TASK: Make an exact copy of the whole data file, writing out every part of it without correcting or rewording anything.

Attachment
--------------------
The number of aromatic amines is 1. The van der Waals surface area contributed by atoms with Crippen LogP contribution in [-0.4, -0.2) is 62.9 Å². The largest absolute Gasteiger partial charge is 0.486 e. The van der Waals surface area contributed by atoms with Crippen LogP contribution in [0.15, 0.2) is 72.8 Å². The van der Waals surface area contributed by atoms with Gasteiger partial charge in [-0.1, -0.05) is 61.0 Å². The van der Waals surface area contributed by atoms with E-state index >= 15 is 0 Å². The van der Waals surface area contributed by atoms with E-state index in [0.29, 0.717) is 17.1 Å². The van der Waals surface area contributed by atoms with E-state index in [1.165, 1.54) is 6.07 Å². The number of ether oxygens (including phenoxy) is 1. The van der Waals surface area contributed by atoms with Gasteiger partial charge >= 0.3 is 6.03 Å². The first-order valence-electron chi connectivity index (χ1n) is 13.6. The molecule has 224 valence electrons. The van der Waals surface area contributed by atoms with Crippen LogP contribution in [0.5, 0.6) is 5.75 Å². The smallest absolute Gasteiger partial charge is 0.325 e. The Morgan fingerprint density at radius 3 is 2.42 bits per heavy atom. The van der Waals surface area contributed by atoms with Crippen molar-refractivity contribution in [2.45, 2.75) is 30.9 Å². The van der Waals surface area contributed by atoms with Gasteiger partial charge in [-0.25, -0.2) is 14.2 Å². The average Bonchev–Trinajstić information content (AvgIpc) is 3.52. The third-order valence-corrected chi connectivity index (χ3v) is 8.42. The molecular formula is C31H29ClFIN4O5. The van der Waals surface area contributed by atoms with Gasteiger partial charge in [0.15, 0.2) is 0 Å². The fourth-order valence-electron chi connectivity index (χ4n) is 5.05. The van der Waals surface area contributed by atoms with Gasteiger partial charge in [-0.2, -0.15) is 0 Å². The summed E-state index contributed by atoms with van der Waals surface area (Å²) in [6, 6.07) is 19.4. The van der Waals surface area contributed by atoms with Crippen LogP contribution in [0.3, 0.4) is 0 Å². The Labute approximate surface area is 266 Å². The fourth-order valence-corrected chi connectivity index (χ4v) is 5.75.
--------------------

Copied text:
The number of aromatic amines is 1. The van der Waals surface area contributed by atoms with Crippen LogP contribution in [-0.4, -0.2) is 62.9 Å². The largest absolute Gasteiger partial charge is 0.486 e. The van der Waals surface area contributed by atoms with Crippen LogP contribution in [0.15, 0.2) is 72.8 Å². The van der Waals surface area contributed by atoms with Gasteiger partial charge in [-0.1, -0.05) is 61.0 Å². The van der Waals surface area contributed by atoms with E-state index >= 15 is 0 Å². The van der Waals surface area contributed by atoms with E-state index in [0.29, 0.717) is 17.1 Å². The van der Waals surface area contributed by atoms with E-state index in [1.165, 1.54) is 6.07 Å². The number of ether oxygens (including phenoxy) is 1. The van der Waals surface area contributed by atoms with Gasteiger partial charge >= 0.3 is 6.03 Å². The first-order valence-electron chi connectivity index (χ1n) is 13.6. The molecule has 224 valence electrons. The van der Waals surface area contributed by atoms with Crippen LogP contribution in [0.5, 0.6) is 5.75 Å². The smallest absolute Gasteiger partial charge is 0.325 e. The Morgan fingerprint density at radius 3 is 2.42 bits per heavy atom. The van der Waals surface area contributed by atoms with Crippen molar-refractivity contribution in [2.45, 2.75) is 30.9 Å². The van der Waals surface area contributed by atoms with Gasteiger partial charge in [-0.25, -0.2) is 14.2 Å². The average Bonchev–Trinajstić information content (AvgIpc) is 3.52. The third-order valence-corrected chi connectivity index (χ3v) is 8.42. The molecular formula is C31H29ClFIN4O5. The van der Waals surface area contributed by atoms with Gasteiger partial charge in [0.15, 0.2) is 0 Å². The fourth-order valence-electron chi connectivity index (χ4n) is 5.05. The van der Waals surface area contributed by atoms with Gasteiger partial charge in [-0.2, -0.15) is 0 Å². The summed E-state index contributed by atoms with van der Waals surface area (Å²) in [6, 6.07) is 19.4. The van der Waals surface area contributed by atoms with Crippen LogP contribution in [0.3, 0.4) is 0 Å². The Labute approximate surface area is 266 Å². The fourth-order valence-corrected chi connectivity index (χ4v) is 5.75.